In the late stage of human immunodeficiency virus-1 (HIV) infection, a subset of individuals develops HIV associated neurocognitive disorders (HAND), which in its severe form, is characterized by motor and cognitive dysfunction. Dendritic pruning, synaptic abnormalities and neuronal apoptosis are observed in these patients. There are numerous advances in our understanding of HIV interactions with cells of the central nervous system. However, the underlying causes of neurological symptoms and pathological alterations observed in HIV positive subjects are poorly understood. Moreover, little is still known about the molecular mechanisms by which HIV induces synaptic dysfunction and degeneration. HAND resembles other common neurological diseases such as Alzheimer's and Huntington's diseases. These neurodegenerative disorders are characterized by accumulation of toxic proteins such as tau and huntingtin, respectively, which promote axonal degeneration by impairing axonal transport. Axonal degeneration precedes neuronal death. Therefore, a better understanding of the mechanisms whereby HIV triggers axonal degeneration has potential implications for developing therapeutic compounds to prevent synaptic failure in HAND. This article highlights and reviews evidence showing that neuronal accumulation of viral proteins promotes axonal damage.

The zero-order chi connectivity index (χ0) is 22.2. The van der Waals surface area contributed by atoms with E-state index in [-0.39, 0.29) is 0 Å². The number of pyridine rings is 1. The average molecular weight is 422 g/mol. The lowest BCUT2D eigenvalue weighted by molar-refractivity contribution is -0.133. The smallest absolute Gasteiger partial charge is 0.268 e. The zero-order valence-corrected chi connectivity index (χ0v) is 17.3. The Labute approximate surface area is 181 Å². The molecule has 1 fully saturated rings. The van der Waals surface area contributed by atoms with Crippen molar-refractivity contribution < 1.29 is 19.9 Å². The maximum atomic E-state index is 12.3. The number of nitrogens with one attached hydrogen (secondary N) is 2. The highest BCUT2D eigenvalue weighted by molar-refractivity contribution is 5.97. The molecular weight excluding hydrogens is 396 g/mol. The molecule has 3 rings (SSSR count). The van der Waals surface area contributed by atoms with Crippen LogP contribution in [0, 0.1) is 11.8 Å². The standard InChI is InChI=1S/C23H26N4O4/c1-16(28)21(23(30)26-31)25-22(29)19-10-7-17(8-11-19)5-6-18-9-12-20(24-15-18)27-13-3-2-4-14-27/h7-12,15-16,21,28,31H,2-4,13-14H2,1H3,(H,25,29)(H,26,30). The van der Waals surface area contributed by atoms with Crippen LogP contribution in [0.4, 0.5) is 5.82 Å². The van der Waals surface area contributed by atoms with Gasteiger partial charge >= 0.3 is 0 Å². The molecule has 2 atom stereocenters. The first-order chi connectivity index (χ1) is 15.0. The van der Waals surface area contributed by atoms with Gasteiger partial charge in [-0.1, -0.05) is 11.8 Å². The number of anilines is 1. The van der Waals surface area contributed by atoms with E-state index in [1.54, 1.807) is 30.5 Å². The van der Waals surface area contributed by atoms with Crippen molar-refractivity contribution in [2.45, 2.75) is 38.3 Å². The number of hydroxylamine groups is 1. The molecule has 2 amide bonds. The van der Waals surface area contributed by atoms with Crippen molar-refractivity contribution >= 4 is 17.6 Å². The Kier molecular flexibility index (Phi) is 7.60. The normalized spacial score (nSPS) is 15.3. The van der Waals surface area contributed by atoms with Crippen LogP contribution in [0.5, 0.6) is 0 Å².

|Original language||English (US)|
|Number of pages||15|
|Journal||Current trends in neurology|
|State||Published - Jan 1 2014|